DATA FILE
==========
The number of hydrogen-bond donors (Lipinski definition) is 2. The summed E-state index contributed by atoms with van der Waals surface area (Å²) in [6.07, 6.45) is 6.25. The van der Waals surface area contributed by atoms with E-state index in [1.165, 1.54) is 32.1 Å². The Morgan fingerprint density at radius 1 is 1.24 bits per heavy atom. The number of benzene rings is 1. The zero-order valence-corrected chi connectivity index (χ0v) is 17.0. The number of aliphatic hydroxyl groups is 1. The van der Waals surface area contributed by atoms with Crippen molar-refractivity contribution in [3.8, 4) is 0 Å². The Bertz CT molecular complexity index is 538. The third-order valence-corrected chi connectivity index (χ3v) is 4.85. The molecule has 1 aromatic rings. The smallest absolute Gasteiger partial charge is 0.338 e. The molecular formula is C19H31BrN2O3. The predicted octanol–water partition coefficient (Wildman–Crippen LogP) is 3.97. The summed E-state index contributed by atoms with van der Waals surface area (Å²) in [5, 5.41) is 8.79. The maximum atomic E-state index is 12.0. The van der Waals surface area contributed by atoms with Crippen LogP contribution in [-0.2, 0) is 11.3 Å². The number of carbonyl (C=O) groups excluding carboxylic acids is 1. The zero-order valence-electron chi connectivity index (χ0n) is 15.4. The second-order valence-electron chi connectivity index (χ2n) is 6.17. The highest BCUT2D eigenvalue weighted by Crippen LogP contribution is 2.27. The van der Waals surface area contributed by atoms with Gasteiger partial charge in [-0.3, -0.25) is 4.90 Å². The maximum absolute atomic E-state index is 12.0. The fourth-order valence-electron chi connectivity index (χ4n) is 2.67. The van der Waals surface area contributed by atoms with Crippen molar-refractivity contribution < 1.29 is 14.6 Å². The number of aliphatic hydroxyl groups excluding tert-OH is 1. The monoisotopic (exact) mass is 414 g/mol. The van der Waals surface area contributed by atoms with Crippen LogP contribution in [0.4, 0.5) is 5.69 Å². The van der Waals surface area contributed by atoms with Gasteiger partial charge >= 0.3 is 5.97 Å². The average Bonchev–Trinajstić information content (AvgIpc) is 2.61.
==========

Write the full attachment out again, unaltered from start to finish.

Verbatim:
The number of hydrogen-bond donors (Lipinski definition) is 2. The summed E-state index contributed by atoms with van der Waals surface area (Å²) in [6.07, 6.45) is 6.25. The van der Waals surface area contributed by atoms with E-state index in [1.165, 1.54) is 32.1 Å². The Morgan fingerprint density at radius 1 is 1.24 bits per heavy atom. The number of benzene rings is 1. The zero-order valence-corrected chi connectivity index (χ0v) is 17.0. The number of aliphatic hydroxyl groups is 1. The van der Waals surface area contributed by atoms with Crippen molar-refractivity contribution in [3.8, 4) is 0 Å². The Bertz CT molecular complexity index is 538. The third-order valence-corrected chi connectivity index (χ3v) is 4.85. The molecule has 1 aromatic rings. The smallest absolute Gasteiger partial charge is 0.338 e. The molecular formula is C19H31BrN2O3. The predicted octanol–water partition coefficient (Wildman–Crippen LogP) is 3.97. The summed E-state index contributed by atoms with van der Waals surface area (Å²) in [5, 5.41) is 8.79. The maximum atomic E-state index is 12.0. The van der Waals surface area contributed by atoms with Crippen LogP contribution in [-0.2, 0) is 11.3 Å². The number of carbonyl (C=O) groups excluding carboxylic acids is 1. The zero-order valence-electron chi connectivity index (χ0n) is 15.4. The second-order valence-electron chi connectivity index (χ2n) is 6.17. The highest BCUT2D eigenvalue weighted by Crippen LogP contribution is 2.27. The van der Waals surface area contributed by atoms with Gasteiger partial charge in [-0.3, -0.25) is 4.90 Å². The maximum absolute atomic E-state index is 12.0. The fourth-order valence-electron chi connectivity index (χ4n) is 2.67. The van der Waals surface area contributed by atoms with Crippen molar-refractivity contribution < 1.29 is 14.6 Å². The number of aliphatic hydroxyl groups excluding tert-OH is 1. The monoisotopic (exact) mass is 414 g/mol. The van der Waals surface area contributed by atoms with Crippen LogP contribution in [0.4, 0.5) is 5.69 Å². The van der Waals surface area contributed by atoms with Gasteiger partial charge >= 0.3 is 5.97 Å². The average Bonchev–Trinajstić information content (AvgIpc) is 2.61.